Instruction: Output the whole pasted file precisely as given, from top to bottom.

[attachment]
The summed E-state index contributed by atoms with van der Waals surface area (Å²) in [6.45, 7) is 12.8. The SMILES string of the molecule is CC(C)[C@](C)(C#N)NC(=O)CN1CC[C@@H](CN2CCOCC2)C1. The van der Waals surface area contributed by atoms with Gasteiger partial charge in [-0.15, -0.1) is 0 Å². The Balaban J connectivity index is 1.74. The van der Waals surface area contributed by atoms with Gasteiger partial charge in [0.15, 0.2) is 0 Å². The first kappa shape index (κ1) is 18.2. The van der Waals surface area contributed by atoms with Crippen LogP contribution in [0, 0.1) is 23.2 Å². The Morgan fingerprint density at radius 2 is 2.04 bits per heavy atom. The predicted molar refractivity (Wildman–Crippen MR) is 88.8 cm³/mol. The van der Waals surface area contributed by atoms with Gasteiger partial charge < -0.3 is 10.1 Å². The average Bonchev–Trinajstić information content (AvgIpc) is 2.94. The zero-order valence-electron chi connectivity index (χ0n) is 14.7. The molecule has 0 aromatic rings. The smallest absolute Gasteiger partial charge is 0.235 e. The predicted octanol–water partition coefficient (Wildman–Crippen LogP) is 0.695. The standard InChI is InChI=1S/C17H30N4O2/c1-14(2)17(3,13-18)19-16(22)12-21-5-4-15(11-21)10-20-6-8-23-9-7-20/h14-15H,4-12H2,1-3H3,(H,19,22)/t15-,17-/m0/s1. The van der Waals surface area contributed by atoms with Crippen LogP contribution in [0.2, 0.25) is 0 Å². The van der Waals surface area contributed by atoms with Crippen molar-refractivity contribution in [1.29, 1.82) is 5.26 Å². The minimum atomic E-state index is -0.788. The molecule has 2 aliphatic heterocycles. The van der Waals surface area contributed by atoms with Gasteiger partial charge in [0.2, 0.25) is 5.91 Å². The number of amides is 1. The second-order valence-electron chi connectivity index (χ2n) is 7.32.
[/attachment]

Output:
The summed E-state index contributed by atoms with van der Waals surface area (Å²) in [6.45, 7) is 12.8. The SMILES string of the molecule is CC(C)[C@](C)(C#N)NC(=O)CN1CC[C@@H](CN2CCOCC2)C1. The van der Waals surface area contributed by atoms with Gasteiger partial charge in [-0.15, -0.1) is 0 Å². The Balaban J connectivity index is 1.74. The van der Waals surface area contributed by atoms with Gasteiger partial charge in [0.15, 0.2) is 0 Å². The first kappa shape index (κ1) is 18.2. The van der Waals surface area contributed by atoms with Crippen LogP contribution in [0, 0.1) is 23.2 Å². The Morgan fingerprint density at radius 2 is 2.04 bits per heavy atom. The predicted molar refractivity (Wildman–Crippen MR) is 88.8 cm³/mol. The van der Waals surface area contributed by atoms with Gasteiger partial charge < -0.3 is 10.1 Å². The average Bonchev–Trinajstić information content (AvgIpc) is 2.94. The zero-order valence-electron chi connectivity index (χ0n) is 14.7. The molecule has 0 aromatic rings. The smallest absolute Gasteiger partial charge is 0.235 e. The predicted octanol–water partition coefficient (Wildman–Crippen LogP) is 0.695. The standard InChI is InChI=1S/C17H30N4O2/c1-14(2)17(3,13-18)19-16(22)12-21-5-4-15(11-21)10-20-6-8-23-9-7-20/h14-15H,4-12H2,1-3H3,(H,19,22)/t15-,17-/m0/s1. The van der Waals surface area contributed by atoms with Crippen LogP contribution in [0.2, 0.25) is 0 Å². The van der Waals surface area contributed by atoms with Crippen molar-refractivity contribution in [1.29, 1.82) is 5.26 Å². The minimum atomic E-state index is -0.788. The molecule has 2 aliphatic heterocycles. The van der Waals surface area contributed by atoms with Gasteiger partial charge in [0.2, 0.25) is 5.91 Å². The number of amides is 1. The second-order valence-electron chi connectivity index (χ2n) is 7.32.